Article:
On December 21, 1906, Fessenden made an extensive demonstration of the new alternator-transmitter at Brant Rock, showing its utility for point-to-point wireless telephony, including interconnecting his stations to the wire telephone network. A detailed review of this demonstration appeared in The American Telephone Journal.

A few days later, two additional demonstrations took place, which may have been the first audio radio broadcasts of entertainment and music ever made to a general audience. (Beginning in 1904, the U.S. Navy had broadcast daily time signals and weather reports, but these employed spark transmitters, transmitting in Morse code).

On the evening of December 24, 1906 (Christmas Eve), Fessenden used the alternator-transmitter to send out a short program from Brant Rock. It included a phonograph record of Ombra mai fu (Largo) by George Frideric Handel, followed by Fessenden himself playing on the violin Adolphe Adam's carol O Holy Night, singing Gounod's Adore and be Still, and finishing with reading a passage from the Bible: 'Glory to God in the highest and on earth peace to men of good will' (Gospel of Luke 2:14).

He petitioned his listeners to write in about the quality of the broadcast as well as their location when they heard it. Surprisingly, his broadcast was heard several hundred miles away; however, accompanying the broadcast was a disturbing noise. This noise was due to irregularities in the spark gap transmitter he used.

In 1922...the BBC broadcast the first British radio play. It was entitled, "Truth about Father Christmas".

In 1937...Mae West performed a skit about Adam & Eve on the NBC Radio network which subsequently got her banned from there.

The outrageous sketch was written by Arch Oboler, and starred West and Don Ameche as Adam and Eve in the Garden of Eden on NBC. She told Ameche in the show to "get me a big one... I feel like doin' a big apple!"  This ostensible reference to the then-current dance craze was one of the many double entendres in the dialogue.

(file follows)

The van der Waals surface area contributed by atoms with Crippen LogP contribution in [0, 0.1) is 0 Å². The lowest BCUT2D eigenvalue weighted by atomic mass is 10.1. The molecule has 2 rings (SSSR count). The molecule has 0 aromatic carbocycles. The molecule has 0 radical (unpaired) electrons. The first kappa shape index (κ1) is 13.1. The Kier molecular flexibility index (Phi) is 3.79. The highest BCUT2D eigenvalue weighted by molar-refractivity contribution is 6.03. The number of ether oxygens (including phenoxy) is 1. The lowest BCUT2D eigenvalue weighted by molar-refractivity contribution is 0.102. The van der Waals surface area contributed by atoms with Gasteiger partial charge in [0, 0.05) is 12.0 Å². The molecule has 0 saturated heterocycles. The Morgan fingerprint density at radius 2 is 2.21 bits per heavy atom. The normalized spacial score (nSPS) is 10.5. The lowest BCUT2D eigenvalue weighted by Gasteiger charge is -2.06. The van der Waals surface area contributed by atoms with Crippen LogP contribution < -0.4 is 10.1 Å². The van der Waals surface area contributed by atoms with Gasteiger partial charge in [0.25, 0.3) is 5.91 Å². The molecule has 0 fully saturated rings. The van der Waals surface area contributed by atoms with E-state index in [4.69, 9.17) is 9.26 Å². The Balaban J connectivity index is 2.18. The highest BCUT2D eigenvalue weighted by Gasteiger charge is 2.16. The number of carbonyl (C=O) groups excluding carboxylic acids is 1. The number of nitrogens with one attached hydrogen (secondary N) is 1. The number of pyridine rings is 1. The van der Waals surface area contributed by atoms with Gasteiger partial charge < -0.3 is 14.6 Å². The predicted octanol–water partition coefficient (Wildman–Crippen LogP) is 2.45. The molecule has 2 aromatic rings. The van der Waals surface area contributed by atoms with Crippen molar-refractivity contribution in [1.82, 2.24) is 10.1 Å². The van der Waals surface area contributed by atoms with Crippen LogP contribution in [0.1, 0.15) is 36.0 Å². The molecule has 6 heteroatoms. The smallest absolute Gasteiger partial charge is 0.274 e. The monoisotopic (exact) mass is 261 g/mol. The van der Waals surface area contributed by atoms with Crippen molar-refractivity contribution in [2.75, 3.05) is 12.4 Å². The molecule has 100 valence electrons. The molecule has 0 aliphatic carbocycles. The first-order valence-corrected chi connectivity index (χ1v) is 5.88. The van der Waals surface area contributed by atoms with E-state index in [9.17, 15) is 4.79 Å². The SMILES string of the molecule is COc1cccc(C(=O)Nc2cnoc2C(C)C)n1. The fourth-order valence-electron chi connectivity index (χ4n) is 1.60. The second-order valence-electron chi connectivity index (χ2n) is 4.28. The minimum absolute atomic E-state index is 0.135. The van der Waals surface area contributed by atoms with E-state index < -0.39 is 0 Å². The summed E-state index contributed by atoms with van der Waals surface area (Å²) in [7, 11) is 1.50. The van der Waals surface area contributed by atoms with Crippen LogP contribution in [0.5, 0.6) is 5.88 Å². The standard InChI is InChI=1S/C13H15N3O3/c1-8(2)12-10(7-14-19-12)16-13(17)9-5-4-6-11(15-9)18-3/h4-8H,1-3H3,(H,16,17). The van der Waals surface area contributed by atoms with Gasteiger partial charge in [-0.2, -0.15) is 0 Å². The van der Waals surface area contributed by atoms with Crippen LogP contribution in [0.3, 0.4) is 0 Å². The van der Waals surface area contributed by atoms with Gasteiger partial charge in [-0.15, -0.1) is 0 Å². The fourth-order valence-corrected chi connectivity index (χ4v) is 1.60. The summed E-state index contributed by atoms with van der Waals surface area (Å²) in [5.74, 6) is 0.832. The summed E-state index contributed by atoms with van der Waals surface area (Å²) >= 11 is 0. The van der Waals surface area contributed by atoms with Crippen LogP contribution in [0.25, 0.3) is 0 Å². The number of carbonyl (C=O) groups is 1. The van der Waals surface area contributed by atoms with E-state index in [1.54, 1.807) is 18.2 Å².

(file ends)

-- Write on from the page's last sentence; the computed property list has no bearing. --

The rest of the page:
Days after the broadcast, the studio received letters calling the show "immoral" and "obscene".  Women's clubs and Catholic groups admonished the show's sponsor, Chase & Sanborn Coffee Company, for "prostituting" their services for allowing "impurity [to] invade the air".

The Federal Communications Commission later deemed the broadcast "vulgar and indecent" and "far below even the minimum standard which should control in the selection and production of broadcast programs".

There is some debate regarding the reaction to the skit. Catholic groups took umbrage far more swiftly than the mainstream. These groups already had it in for West, whom they despised, for her outspoken use of sexuality and sexual imagery, which she had employed in her career since at least the Pre-Code films she had made in the early 1930s. The groups reportedly warned the sponsor of the program they would protest her appearance.

NBC blamed West personally for the incident and banned her (and the mention of her name) from their stations.  They claimed it was not the content of the skit, but West's tonal inflections that gave it the controversial context.  West would not perform in radio for a dozen years, until January 1950, in an episode of The Chesterfield Supper Club, which was hosted by Perry Como.  Ameche's career did not suffer any serious repercussions, however.

In 1944..."The Andrews Sisters’ Eight-To-The-Bar-Ranch" radio program debuted on ABC Radio.

In 1988....Bulgaria stopped jamming "Radio Free Europe" after more than 30 years.

In 2006…Broadcasting executive Frank Stanton, the president of CBS from 1946 to 1971, died at the age of 98.

Frank Stanton 1939
Stanton served as the president of CBS between 1946 and 1971 and then as vice chairman until 1973. Along with William S. Paley, Stanton is credited with the significant growth of CBS into a communications powerhouse.

Stanton was revered both as a spokesman for the broadcast industry before Congress, and for his passionate support of broadcast journalism and journalists. Former CBS News President Richard S. Salant – a widely respected news chief and an appointee of Stanton's – praised Stanton as a corporate mentor and statesman.

During the period of McCarthyism, Stanton created an office at CBS to review the political leanings of employees.  Although right-wing journalists considered CBS left-leaning, branding it "the Red Network", CBS maintained a questionnaire inquiring about journalists' political affiliations. At Stanton's direction, employees were required to take an oath of loyalty to the US government. Stanton and Paley "found it expedient to hire only those who were politically neutral", not wishing to take a position against the FCC and Congress, nor to jeopardize profit by "tak[ing] a stand against the vigilantes".

Stanton, Time Cover 12/4/1950
According to radio historian Jim Cox, "CBS and the blacklisting became synonymous".   CBS, in response to the culture of blacklisting, instituted a "purge of its own", as had Hollywood and president Truman; Paley was more responsible for policy setting, and Stanton its main executor. Radio producer William N. Robson was one victim of the CBS purge; initially reassured by Stanton that his listing in the anti-Communist Red Channels pamphlet would not mean the end of his career with CBS, Robson eventually found the executive office of CBS non-responsive to his inquiries, and his earnings collapsed.   Good Night, and Good Luck, a 2005 movie portraying this era, left Stanton out of the film as a character, partly because Stanton was still living and might have objected to his portrayal.